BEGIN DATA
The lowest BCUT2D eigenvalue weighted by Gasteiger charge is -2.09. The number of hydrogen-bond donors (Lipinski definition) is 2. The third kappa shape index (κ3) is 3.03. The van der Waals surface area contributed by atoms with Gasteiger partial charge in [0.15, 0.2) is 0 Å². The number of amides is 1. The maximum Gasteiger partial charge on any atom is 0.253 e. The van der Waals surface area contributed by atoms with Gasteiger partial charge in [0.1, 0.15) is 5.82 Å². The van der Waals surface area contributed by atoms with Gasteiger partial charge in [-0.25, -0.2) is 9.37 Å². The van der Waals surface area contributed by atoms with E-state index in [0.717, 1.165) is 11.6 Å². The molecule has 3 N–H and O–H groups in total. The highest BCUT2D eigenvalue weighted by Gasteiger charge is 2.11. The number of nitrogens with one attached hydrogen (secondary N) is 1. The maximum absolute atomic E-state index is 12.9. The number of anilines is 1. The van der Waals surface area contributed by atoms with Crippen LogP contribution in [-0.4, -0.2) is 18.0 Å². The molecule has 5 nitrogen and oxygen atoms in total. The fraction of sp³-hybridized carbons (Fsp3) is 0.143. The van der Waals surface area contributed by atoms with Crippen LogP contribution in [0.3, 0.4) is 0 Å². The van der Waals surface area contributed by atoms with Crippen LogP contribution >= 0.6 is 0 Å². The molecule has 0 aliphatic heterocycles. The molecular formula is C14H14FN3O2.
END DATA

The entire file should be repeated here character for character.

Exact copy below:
The lowest BCUT2D eigenvalue weighted by Gasteiger charge is -2.09. The number of hydrogen-bond donors (Lipinski definition) is 2. The third kappa shape index (κ3) is 3.03. The van der Waals surface area contributed by atoms with Gasteiger partial charge in [0.15, 0.2) is 0 Å². The number of amides is 1. The maximum Gasteiger partial charge on any atom is 0.253 e. The van der Waals surface area contributed by atoms with Gasteiger partial charge in [0.1, 0.15) is 5.82 Å². The van der Waals surface area contributed by atoms with Gasteiger partial charge in [-0.25, -0.2) is 9.37 Å². The van der Waals surface area contributed by atoms with E-state index in [0.717, 1.165) is 11.6 Å². The molecule has 3 N–H and O–H groups in total. The highest BCUT2D eigenvalue weighted by Gasteiger charge is 2.11. The number of nitrogens with one attached hydrogen (secondary N) is 1. The maximum absolute atomic E-state index is 12.9. The number of anilines is 1. The van der Waals surface area contributed by atoms with Crippen LogP contribution in [-0.4, -0.2) is 18.0 Å². The molecule has 5 nitrogen and oxygen atoms in total. The fraction of sp³-hybridized carbons (Fsp3) is 0.143. The van der Waals surface area contributed by atoms with Crippen LogP contribution in [0.3, 0.4) is 0 Å². The van der Waals surface area contributed by atoms with Crippen LogP contribution >= 0.6 is 0 Å². The molecule has 0 aliphatic heterocycles. The molecular formula is C14H14FN3O2.